Since Trump's pullout last year and the reimposition of U.S. sanctions in November, remaining parties to the deal have been unable to keep up the pace of relief, and Iran's economy has been significantly harmed, notably because of the loss of revenue from oil exports and the risk of incurring U.S. penalties that has dissuaded international companies from opening shop in Iran.
While Iran's supreme leader does oversee elected representatives, his main role in society is spiritual rather than political. Khamenei acknowledged that in his speech Wednesday night, saying the gravity of the situation called on him to speak.
``Our belief is that the leadership should not enter into the executive issues, unless if it affects the entire revolution,'' Khamenei said.
There was no immediate comment from either Rouhani, who is serving his second four-year term as president, or Zarif.
Khamenei did not directly address the ongoing tensions, which include the heightened U.S. naval presence in the region. However, during his appearance with the students, one came up to Khamenei with a painting of the Revolutionary Guard soldier credited with laying mines targeting U.S.-escorted oil tankers in the Persian Gulf during Iran's 1980s war with Iraq. The Guard says he was killed in a confrontation with the U.S. Navy.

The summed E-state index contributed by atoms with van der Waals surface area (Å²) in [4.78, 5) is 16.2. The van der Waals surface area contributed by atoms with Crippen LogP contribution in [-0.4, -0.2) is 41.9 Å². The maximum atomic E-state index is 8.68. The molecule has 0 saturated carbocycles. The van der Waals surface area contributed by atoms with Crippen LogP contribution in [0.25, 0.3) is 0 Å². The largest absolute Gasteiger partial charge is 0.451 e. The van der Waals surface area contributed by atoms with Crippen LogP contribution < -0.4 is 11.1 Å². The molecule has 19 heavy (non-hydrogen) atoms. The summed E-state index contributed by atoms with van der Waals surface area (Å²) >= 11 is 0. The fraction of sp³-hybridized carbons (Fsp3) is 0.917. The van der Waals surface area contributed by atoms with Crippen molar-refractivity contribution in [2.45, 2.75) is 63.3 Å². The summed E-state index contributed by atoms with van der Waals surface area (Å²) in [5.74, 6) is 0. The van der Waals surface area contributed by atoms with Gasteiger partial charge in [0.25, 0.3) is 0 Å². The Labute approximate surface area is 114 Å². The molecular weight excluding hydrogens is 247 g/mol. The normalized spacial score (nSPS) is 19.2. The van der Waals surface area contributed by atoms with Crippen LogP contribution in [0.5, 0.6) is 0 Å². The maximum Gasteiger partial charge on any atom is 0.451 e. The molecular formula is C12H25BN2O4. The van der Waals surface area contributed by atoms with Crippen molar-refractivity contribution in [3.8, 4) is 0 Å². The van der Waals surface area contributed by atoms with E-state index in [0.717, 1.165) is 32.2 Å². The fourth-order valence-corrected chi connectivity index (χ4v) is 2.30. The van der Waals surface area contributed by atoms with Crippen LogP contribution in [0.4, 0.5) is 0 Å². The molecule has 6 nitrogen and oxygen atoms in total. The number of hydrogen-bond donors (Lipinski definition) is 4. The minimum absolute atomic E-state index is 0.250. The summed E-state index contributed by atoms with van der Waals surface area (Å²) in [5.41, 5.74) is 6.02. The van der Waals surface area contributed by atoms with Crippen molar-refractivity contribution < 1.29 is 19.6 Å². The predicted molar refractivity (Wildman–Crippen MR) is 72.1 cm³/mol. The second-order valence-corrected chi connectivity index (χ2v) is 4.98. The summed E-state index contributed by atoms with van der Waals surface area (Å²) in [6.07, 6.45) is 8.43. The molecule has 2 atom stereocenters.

On Monday, Iran announced it had quadrupled its production capacity of low-enriched uranium. Iranian officials made a point to stress that the uranium would be enriched only to the 3.67% limit set under the nuclear deal, making it usable for a power plant but far below what's needed for an atomic weapon.
But by increasing production, Iran soon will exceed the stockpile limitations set by the nuclear accord. Tehran has set a July 7 deadline for Europe to set new terms for the deal, or it will enrich closer to weapons-grade levels.
Not seeking conflict
Earlier Wednesday, a prominent reformist lawmaker who chairs parliament's national security and foreign policy commission stressed that neither Iran nor its proxy allies were seeking armed conflict with the U.S.
``Under no circumstance will we enter a war,'' Heshmatollah Falahatpisheh said, according to the semiofficial ILNA news agency. ``No group can announce that it has entered a proxy war from Iran's side.''
Meanwhile, Iran's army chief, Gen. Abdolrahim Mousavi, alleged without providing evidence that Saudi Arabia and the U.S. were behind the sabotage of the oil tankers off the UAE, as well as a rocket that landed near the U.S. Embassy in Baghdad. The U.S. has blamed Iran for both incidents without publicly offering evidence. America also has evacuated nonessential diplomatic staff from Iraq amid the tensions.
The U.S. Air Force also announced Wednesday that a B-52 bomber deployed to America's vast Al-Udeid Air Base over the tensions took part in a formation flight with Qatari fighter jets. That comes as Qatar has grown closer to Iran after facing a nearly two-year boycott by four Arab nations also allied with the U.S.
``This flight was conducted to continue building military-to-military relationships'' with Qatar, the Air Force said.